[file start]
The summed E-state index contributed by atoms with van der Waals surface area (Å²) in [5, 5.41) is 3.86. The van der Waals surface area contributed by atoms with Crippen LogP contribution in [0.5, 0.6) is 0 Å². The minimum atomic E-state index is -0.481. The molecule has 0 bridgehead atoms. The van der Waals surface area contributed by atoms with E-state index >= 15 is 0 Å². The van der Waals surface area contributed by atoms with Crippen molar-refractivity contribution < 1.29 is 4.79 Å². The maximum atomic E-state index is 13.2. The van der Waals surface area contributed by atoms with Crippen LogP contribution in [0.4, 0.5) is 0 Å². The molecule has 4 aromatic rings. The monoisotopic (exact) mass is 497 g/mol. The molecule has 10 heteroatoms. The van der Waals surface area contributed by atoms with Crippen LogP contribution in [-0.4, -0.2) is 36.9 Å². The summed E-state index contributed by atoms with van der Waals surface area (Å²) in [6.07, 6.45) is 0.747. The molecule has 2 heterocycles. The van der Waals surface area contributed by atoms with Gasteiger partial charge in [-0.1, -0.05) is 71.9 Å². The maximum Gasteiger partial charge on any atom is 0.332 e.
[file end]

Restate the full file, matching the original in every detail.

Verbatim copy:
The summed E-state index contributed by atoms with van der Waals surface area (Å²) in [5, 5.41) is 3.86. The van der Waals surface area contributed by atoms with Crippen LogP contribution in [0.5, 0.6) is 0 Å². The minimum atomic E-state index is -0.481. The molecule has 0 bridgehead atoms. The van der Waals surface area contributed by atoms with E-state index >= 15 is 0 Å². The van der Waals surface area contributed by atoms with Crippen molar-refractivity contribution < 1.29 is 4.79 Å². The maximum atomic E-state index is 13.2. The van der Waals surface area contributed by atoms with Crippen LogP contribution in [0.4, 0.5) is 0 Å². The molecule has 4 aromatic rings. The monoisotopic (exact) mass is 497 g/mol. The molecule has 10 heteroatoms. The van der Waals surface area contributed by atoms with Crippen LogP contribution in [-0.4, -0.2) is 36.9 Å². The summed E-state index contributed by atoms with van der Waals surface area (Å²) in [6.07, 6.45) is 0.747. The molecule has 2 heterocycles. The van der Waals surface area contributed by atoms with Gasteiger partial charge in [-0.1, -0.05) is 71.9 Å². The maximum Gasteiger partial charge on any atom is 0.332 e.